Bahraini Teachers Demonstrating

The education sector in Bahrain continues to pay a heavy price for its involvement in the popular protests which consumed the country for several weeks in February and March of this year. In the spotlight this week were the members of the Board of Directors of the Bahraini Teachers Association (BTA) who were to be brought in front of a civil court for participating in illegal gatherings and inciting teachers to go on strike.

The trial continues a policy of criminalisation of the teachers’ involvement in the spring demonstrations that called for democratic reforms. Earlier this year, the association’s President, Mahdi Abu Dheeb, and Vice-President, Jalila Al-Salman, were brutally arrested and interrogated and subsequently sentenced by a military court to ten and three years of imprisonment, respectively. Bahraini teachers, who participated massively in the February-March strikes, have suffered harsh repression, including mass dismissal, salary cuts, arbitrary detentions and, in some instances, torture. Teachers who were dismissed were replaced by unqualified volunteers loyal to the regime.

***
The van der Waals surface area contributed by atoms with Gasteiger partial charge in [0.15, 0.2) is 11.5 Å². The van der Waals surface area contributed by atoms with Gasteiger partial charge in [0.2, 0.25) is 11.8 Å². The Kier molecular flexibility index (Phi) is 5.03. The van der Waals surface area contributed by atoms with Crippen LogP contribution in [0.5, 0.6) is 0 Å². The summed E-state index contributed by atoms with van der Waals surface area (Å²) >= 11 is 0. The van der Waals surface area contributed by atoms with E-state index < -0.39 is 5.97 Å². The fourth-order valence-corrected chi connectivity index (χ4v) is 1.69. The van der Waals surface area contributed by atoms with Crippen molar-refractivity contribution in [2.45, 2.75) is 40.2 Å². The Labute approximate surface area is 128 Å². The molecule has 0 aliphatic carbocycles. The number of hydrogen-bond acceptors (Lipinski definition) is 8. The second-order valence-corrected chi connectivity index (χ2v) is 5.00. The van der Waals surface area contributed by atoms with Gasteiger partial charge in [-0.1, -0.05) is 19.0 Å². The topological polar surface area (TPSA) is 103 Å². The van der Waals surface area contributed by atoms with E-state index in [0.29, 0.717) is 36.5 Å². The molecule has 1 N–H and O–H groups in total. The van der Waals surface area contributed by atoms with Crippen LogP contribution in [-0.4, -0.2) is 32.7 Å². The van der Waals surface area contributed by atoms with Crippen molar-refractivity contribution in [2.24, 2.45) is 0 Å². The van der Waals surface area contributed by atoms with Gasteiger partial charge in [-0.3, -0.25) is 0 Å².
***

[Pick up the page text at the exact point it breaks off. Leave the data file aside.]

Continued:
Students have not been spared by the repression. A joint report of several Bahrain-based independent human-rights groups, released two weeks ago, denounced the systematic and coordinated attacks on students by mercenary groups and the police during the spring unrest. The report also documents arbitrary arrests, raids and sacking of homes, and military court trials. Among some 447 students who were suspended or expelled, only those who agreed to sign oaths of loyalty to the ruling Al Khalifa family and the government were allowed to enrol for the new semester in September 2011.

The 23 November 2011 official report of the Bahrain Independent Commission of Inquiry set up by the King to investigate human rights violations and foster peace and unity in the country, almost entirely ignores the abuses specifically targeted at teachers. This does not augur well nor for the future of the BTA board of directors - whose fate shall be known on 9 January 2012 -  nor for the reintegration of dismissed teachers. All this seems to confirm Education International (EI) and the Global Campaign for Education (GCE)’s fear of a durable decline in the quality of education in Bahrain.

(Photo © DR)